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Genetics Home Reference: your guide to understanding genetic conditions
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OTOF

The information on this page was automatically extracted from online scientific databases.

What is the official name of the OTOF gene?

The official name of this gene is “otoferlin.”

OTOF is the gene's official symbol. The OTOF gene is also known by other names, listed below.

What is the normal function of the OTOF gene?

From NCBI Gene (http://www.ncbi.nlm.nih.gov/gene/9381):

Mutations in this gene are a cause of neurosensory nonsyndromic recessive deafness, DFNB9. The short form of the encoded protein has 3 C2 domains, a single carboxy-terminal transmembrane domain found also in the C. elegans spermatogenesis factor FER-1 and human dysferlin, while the long form has 6 C2 domains. The homology suggests that this protein may be involved in vesicle membrane fusion. Several transcript variants encoding multiple isoforms have been found for this gene. [provided by RefSeq, Jul 2008]

From UniProt (OTOF_HUMAN) (http://www.uniprot.org/uniprot/Q9HC10):

Key calcium ion sensor involved in the Ca(2+)-triggered synaptic vesicle-plasma membrane fusion and in the control of neurotransmitter release at these output synapses. Interacts in a calcium-dependent manner to the presynaptic SNARE proteins at ribbon synapses of cochlear inner hair cells (IHCs) to trigger exocytosis of neurotransmitter. Also essential to synaptic exocytosis in immature outer hair cells (OHCs). May also play a role within the recycling of endosomes.

How are changes in the OTOF gene related to health conditions?

Genetics Home Reference provides information about nonsyndromic hearing loss, which is associated with changes in the OTOF gene.
UniProt (OTOF_HUMAN) (http://www.uniprot.org/uniprot/Q9HC10) provides the following information about the OTOF gene's known or predicted involvement in human disease.

Deafness, autosomal recessive, 9 (DFNB9): A form of non-syndromic sensorineural hearing loss. Sensorineural deafness results from damage to the neural receptors of the inner ear, the nerve pathways to the brain, or the area of the brain that receives sound information. The disease is caused by mutations affecting the gene represented in this entry.

Auditory neuropathy, autosomal recessive, 1 (AUNB1): A form of sensorineural hearing loss with absent or severely abnormal auditory brainstem response, in the presence of normal cochlear outer hair cell function and normal otoacoustic emissions. Auditory neuropathies result from a lesion in the area including the inner hair cells, connections between the inner hair cells and the cochlear branch of the auditory nerve, the auditory nerve itself and auditory pathways of the brainstem. In some cases AUNB1 phenotype can be temperature sensitive. The disease is caused by mutations affecting the gene represented in this entry.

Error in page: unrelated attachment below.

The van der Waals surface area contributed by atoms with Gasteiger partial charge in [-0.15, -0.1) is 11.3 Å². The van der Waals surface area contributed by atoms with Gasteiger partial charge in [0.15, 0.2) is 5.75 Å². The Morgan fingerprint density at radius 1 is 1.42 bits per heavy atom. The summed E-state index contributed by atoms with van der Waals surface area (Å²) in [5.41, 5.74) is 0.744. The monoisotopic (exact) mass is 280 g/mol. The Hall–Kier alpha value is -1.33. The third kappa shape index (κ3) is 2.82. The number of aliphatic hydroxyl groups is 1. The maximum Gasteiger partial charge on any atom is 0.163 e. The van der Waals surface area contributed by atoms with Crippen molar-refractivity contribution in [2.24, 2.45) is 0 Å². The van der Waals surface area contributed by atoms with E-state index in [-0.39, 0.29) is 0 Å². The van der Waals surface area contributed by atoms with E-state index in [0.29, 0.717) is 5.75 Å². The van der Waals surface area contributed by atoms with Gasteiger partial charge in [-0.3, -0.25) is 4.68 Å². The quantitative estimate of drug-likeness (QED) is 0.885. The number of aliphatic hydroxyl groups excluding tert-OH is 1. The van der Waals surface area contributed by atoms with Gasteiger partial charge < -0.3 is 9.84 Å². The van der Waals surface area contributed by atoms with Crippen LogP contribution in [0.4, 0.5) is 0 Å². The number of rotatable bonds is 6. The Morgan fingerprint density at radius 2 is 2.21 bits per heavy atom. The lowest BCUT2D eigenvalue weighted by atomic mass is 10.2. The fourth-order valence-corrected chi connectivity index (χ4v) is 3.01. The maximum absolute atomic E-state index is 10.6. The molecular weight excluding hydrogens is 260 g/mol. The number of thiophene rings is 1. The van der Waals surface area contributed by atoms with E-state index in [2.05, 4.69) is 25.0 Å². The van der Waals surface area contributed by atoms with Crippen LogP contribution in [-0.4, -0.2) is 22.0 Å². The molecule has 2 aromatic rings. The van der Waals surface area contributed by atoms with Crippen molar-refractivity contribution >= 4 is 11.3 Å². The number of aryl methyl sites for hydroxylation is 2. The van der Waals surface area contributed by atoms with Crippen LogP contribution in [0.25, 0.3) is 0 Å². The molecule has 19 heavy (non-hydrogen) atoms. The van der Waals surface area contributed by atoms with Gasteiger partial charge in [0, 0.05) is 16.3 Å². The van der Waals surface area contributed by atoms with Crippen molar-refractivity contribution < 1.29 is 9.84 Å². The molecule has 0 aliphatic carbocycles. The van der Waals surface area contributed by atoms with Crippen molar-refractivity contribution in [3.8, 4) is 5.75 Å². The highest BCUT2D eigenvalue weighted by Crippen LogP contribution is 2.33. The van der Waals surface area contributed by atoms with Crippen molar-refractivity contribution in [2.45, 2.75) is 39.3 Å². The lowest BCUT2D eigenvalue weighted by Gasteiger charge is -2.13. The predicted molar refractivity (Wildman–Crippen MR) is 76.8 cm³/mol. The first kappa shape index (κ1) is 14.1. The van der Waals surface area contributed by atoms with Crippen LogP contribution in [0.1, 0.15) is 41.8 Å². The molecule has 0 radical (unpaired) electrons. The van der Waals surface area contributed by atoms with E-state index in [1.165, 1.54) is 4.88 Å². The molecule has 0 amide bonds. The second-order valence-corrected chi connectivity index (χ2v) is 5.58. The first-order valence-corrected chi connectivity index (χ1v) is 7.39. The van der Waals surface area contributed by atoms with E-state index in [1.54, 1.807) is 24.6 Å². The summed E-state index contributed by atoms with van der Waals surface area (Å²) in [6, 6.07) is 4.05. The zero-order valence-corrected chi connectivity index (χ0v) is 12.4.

NCBI Gene (http://www.ncbi.nlm.nih.gov/gene/9381) lists the following diseases or traits (phenotypes) known or believed to be associated with changes in the OTOF gene.
  • Deafness, autosomal recessive 9
OMIM.org (http://omim.org/), a catalog designed for genetics professionals and researchers, provides the following information about the OTOF gene and its association with health conditions.
OMIM
Number
Title

Where is the OTOF gene located?

Cytogenetic Location: 2p23.1

Molecular Location on chromosome 2: base pairs 26,457,203 to 26,558,698

(Homo sapiens Annotation Release 107, GRCh38.p2) (NCBI (http://www.ncbi.nlm.nih.gov/gene/9381))

The OTOF gene is located on the short (p) arm of chromosome 2 at position 23.1.

The OTOF gene is located on the short (p) arm of chromosome 2 at position 23.1.

More precisely, the OTOF gene is located from base pair 26,457,203 to base pair 26,558,698 on chromosome 2.

See How do geneticists indicate the location of a gene? (http://ghr.nlm.nih.gov/handbook/howgeneswork/genelocation) in the Handbook.

Where can I find additional information about OTOF?

You and your healthcare professional may find the following resources about OTOF helpful.

You may also be interested in these resources, which are designed for genetics professionals and researchers.

What other names do people use for the OTOF gene or gene products?

  • AUNB1
  • DFNB6
  • DFNB9
  • FER1L2
  • NSRD9

See How are genetic conditions and genes named? (http://ghr.nlm.nih.gov/handbook/mutationsanddisorders/naming) in the Handbook.

What glossary definitions help with understanding OTOF?

auditory ; auditory nerve ; autosomal ; autosomal recessive ; brainstem ; Ca ; calcium ; cell ; domain ; endosomes ; gene ; hair cells ; homology ; isoforms ; lesion ; neuropathy ; phenotype ; plasma ; plasma membrane ; presynaptic ; protein ; recessive ; sensorineural ; sensorineural hearing loss ; spermatogenesis ; transcript ; transmembrane ; vesicle

You may find definitions for these and many other terms in the Genetics Home Reference Glossary.

 

The resources on this site should not be used as a substitute for professional medical care or advice. Users seeking information about a personal genetic disease, syndrome, or condition should consult with a qualified healthcare professional. See How can I find a genetics professional in my area? (http://ghr.nlm.nih.gov/handbook/consult/findingprofessional) in the Handbook.

 
Published: February 8, 2016